But, encouragingly, vaccines requiring such low temperatures have been successfully deployed before, like the Ebola vaccine in 2015.

How sure are we that the vaccine is effective and safe?

The initial study results announced by Pfizer yesterday found that the vaccine was 90% effective at protecting against coronavirus.

There were 43,538 participants on the trial; half of them were given the real vaccine, the other half a placebo (a drug which does nothing). But the participants were unaware which they received.

Of the 94 people that were confirmed to have contracted coronavirus on the trial, only 8 had received the vaccine – which leads to the 90% effectiveness figure.

The initial study proved safe, with no adverse effects being reported from more than 20,000 participants. (Photo: Reuters)

However, there are are still some things which remain unclear.

While this effectiveness shows the vaccine protects against the coronavirus disease, it doesn’t prove it reduces infectiousness, or show how whether immunity lasts for a long time.

A vaccine that prevents the disease but doesn’t reduce infectiousness appears unlikely.

‘It’s just not possible that someone who is not sick is producing the same amount of virus over a significant period as someone who’s getting sick,’ former virologist Vishal Gulati told UnHerd.

And, while the vaccine appears very safe (there were no adverse effects in the more than 20,000 people who received it), longer trials involving more people are still needed.

Though these results have yet to be peer-reviewed, and the vaccine has not yet received regulatory approval, there are still many reasons to be optimistic.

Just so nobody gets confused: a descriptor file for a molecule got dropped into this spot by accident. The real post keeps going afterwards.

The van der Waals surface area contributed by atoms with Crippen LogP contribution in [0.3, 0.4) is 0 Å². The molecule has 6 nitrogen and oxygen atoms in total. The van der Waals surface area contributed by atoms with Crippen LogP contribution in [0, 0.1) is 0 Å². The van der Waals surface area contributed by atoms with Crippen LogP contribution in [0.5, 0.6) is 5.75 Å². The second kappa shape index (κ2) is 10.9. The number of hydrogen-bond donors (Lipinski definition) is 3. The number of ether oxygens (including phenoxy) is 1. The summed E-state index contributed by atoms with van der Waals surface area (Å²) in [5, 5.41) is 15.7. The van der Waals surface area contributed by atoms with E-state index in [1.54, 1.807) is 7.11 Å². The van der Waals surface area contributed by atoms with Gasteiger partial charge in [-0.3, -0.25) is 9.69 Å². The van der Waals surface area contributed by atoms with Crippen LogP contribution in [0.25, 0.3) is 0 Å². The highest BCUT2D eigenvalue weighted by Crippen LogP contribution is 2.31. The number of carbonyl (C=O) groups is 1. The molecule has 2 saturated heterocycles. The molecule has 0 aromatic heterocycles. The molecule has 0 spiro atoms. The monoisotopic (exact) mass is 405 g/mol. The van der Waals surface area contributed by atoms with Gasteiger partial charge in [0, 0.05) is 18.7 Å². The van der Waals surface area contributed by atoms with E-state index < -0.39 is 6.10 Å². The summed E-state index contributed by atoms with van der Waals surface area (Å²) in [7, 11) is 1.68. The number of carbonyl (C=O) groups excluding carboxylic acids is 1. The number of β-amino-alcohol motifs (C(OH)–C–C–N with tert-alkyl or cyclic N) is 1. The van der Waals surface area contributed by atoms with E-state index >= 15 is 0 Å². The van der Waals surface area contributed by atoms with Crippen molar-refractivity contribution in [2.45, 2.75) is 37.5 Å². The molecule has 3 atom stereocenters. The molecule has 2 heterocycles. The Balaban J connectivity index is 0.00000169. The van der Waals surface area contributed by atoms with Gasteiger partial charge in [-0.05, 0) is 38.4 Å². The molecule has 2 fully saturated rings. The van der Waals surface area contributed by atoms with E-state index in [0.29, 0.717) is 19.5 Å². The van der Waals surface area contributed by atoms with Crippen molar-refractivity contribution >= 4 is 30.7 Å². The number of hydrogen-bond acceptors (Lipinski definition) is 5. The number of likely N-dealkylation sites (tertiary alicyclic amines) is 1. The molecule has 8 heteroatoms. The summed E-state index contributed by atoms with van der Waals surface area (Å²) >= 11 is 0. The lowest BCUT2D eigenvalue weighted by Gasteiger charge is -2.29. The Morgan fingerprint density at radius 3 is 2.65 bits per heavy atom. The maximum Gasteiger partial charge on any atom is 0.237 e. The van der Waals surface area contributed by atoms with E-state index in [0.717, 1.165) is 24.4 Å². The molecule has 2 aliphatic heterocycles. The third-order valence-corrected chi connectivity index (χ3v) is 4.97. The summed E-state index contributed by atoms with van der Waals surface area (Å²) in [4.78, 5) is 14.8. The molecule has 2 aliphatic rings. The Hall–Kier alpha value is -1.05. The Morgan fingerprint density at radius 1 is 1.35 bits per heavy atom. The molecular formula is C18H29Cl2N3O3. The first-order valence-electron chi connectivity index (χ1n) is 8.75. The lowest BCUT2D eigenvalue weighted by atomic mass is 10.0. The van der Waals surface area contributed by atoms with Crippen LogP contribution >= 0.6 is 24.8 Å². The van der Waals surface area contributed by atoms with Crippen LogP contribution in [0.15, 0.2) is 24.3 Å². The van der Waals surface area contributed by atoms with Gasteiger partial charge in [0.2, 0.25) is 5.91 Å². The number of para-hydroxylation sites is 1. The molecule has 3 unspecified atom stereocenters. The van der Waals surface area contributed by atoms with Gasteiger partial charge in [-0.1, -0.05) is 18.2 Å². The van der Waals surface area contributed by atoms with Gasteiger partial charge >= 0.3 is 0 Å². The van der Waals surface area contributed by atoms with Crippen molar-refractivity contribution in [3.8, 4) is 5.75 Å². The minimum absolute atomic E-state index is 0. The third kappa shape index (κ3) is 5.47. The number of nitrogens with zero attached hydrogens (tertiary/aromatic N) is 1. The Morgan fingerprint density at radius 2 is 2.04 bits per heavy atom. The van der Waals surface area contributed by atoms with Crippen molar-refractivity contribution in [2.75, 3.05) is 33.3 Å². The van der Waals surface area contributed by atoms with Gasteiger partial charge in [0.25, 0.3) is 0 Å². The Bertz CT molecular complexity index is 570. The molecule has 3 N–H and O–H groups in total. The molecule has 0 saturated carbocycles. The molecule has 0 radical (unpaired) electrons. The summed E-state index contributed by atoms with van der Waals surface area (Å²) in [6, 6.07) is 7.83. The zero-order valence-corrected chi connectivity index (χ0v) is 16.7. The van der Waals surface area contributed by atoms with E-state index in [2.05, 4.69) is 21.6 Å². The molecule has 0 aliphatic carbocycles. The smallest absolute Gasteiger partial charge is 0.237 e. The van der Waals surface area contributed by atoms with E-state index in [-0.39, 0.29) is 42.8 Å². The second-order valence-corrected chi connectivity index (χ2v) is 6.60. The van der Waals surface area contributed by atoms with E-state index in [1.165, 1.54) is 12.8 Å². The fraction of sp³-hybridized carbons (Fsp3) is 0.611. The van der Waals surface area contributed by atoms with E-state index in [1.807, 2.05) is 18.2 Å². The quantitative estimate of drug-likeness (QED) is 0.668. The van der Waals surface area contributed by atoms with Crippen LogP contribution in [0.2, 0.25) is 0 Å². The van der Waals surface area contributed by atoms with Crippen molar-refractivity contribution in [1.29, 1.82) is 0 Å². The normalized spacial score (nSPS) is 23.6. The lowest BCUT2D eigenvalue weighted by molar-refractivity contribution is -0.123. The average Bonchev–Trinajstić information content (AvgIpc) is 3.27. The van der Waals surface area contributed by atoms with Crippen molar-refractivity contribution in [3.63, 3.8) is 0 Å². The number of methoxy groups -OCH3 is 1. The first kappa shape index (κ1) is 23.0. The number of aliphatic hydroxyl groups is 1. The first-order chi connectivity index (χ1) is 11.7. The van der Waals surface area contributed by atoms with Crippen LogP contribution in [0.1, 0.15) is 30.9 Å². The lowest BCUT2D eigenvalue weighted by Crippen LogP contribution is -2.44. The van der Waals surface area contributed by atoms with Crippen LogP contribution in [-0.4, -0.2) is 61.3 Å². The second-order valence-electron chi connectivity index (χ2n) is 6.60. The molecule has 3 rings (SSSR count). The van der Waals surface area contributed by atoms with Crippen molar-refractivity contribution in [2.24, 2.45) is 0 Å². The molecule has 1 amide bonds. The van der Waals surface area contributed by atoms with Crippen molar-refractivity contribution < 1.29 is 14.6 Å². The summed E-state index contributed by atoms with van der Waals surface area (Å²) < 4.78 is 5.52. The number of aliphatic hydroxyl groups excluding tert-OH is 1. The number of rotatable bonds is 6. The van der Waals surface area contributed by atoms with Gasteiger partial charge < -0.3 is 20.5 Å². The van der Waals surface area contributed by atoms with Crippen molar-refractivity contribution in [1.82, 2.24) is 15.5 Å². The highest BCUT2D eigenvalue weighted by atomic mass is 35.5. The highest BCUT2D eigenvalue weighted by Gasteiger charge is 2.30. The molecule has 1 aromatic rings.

Assuming the positive results do continue to hold up from further testing, it is likely Pfizer will apply for emergency approval to begin rolling out the vaccine before the end of November.

‘It’s not that silver bullet. It is a really positive next step, but it will be the little small steps rather than the giant leap,” Dr. Charlie Weller said.

How long could vaccination take?

Professor Nilay Shah, head of the department of chemical engineering at Imperial College London, said the results from the Pfizer/BioNTech study are encouraging.

Though the trial is not finished, Shah suggested the results are on the right track.

But he was cautious to put a time limit on how soon we might be rid of the virus, saying vaccinations won’t be complete for ‘some time.’

When this time may be is uncertain, but even the most cautious of experts think that time is sooner rather than later.

‘If the 90% efficiency is borne out over time and we were able to start mass vaccination in the new year, we should be able to vaccinate millions of people in priority groups in the months that followed, and we would be able to ease restrictions over time,’ Prof. Shah said.

The people in ‘priority groups’ – those in the 50+ age group, health and social care workers and those with health conditions – will be vaccinated first.

It is only then, Prof. Shah suggests, that an easing of restrictions might start to begin.

‘We would then need to think about how to work through the next wave,’

‘Ideally we would like to get to a very high level of vaccinations before removing restrictions entirely.’